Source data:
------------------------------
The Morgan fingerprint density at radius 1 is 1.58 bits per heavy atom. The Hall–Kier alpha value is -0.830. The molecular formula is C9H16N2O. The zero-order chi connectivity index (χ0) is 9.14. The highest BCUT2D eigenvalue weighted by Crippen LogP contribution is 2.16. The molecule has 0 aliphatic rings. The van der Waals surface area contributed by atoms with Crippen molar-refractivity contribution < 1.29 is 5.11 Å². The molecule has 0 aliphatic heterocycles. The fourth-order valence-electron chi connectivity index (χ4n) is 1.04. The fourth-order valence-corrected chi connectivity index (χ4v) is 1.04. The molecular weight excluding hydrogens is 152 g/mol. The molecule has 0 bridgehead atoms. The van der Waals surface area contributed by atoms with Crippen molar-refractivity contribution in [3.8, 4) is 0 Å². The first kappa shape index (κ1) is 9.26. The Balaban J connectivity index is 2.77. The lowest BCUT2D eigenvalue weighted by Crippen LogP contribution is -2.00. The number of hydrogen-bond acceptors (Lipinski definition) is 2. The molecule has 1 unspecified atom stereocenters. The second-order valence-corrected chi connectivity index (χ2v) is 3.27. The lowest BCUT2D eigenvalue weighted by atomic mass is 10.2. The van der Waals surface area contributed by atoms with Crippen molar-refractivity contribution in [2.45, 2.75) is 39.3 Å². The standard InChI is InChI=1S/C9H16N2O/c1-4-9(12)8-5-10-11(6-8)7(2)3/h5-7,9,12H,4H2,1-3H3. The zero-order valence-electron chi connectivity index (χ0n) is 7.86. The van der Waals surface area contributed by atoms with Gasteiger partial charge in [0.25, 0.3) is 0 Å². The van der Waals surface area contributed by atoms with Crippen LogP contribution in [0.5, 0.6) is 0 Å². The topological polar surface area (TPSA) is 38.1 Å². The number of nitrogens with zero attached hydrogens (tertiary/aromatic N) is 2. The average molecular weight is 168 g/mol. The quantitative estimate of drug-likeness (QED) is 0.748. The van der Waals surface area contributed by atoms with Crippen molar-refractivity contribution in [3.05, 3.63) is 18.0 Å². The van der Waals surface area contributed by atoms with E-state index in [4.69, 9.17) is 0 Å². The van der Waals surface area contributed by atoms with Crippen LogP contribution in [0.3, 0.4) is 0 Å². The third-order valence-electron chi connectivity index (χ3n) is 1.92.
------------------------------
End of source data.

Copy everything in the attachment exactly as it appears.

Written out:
The Morgan fingerprint density at radius 1 is 1.58 bits per heavy atom. The Hall–Kier alpha value is -0.830. The molecular formula is C9H16N2O. The zero-order chi connectivity index (χ0) is 9.14. The highest BCUT2D eigenvalue weighted by Crippen LogP contribution is 2.16. The molecule has 0 aliphatic rings. The van der Waals surface area contributed by atoms with Crippen molar-refractivity contribution < 1.29 is 5.11 Å². The molecule has 0 aliphatic heterocycles. The fourth-order valence-electron chi connectivity index (χ4n) is 1.04. The fourth-order valence-corrected chi connectivity index (χ4v) is 1.04. The molecular weight excluding hydrogens is 152 g/mol. The molecule has 0 bridgehead atoms. The van der Waals surface area contributed by atoms with Crippen molar-refractivity contribution in [3.8, 4) is 0 Å². The first kappa shape index (κ1) is 9.26. The Balaban J connectivity index is 2.77. The lowest BCUT2D eigenvalue weighted by Crippen LogP contribution is -2.00. The number of hydrogen-bond acceptors (Lipinski definition) is 2. The molecule has 1 unspecified atom stereocenters. The second-order valence-corrected chi connectivity index (χ2v) is 3.27. The lowest BCUT2D eigenvalue weighted by atomic mass is 10.2. The van der Waals surface area contributed by atoms with Crippen molar-refractivity contribution in [2.45, 2.75) is 39.3 Å². The standard InChI is InChI=1S/C9H16N2O/c1-4-9(12)8-5-10-11(6-8)7(2)3/h5-7,9,12H,4H2,1-3H3. The zero-order valence-electron chi connectivity index (χ0n) is 7.86. The van der Waals surface area contributed by atoms with Gasteiger partial charge in [0.25, 0.3) is 0 Å². The van der Waals surface area contributed by atoms with Crippen LogP contribution in [0.5, 0.6) is 0 Å². The topological polar surface area (TPSA) is 38.1 Å². The number of nitrogens with zero attached hydrogens (tertiary/aromatic N) is 2. The average molecular weight is 168 g/mol. The quantitative estimate of drug-likeness (QED) is 0.748. The van der Waals surface area contributed by atoms with Crippen molar-refractivity contribution in [3.05, 3.63) is 18.0 Å². The van der Waals surface area contributed by atoms with E-state index in [4.69, 9.17) is 0 Å². The van der Waals surface area contributed by atoms with Crippen LogP contribution in [0.3, 0.4) is 0 Å². The third-order valence-electron chi connectivity index (χ3n) is 1.92.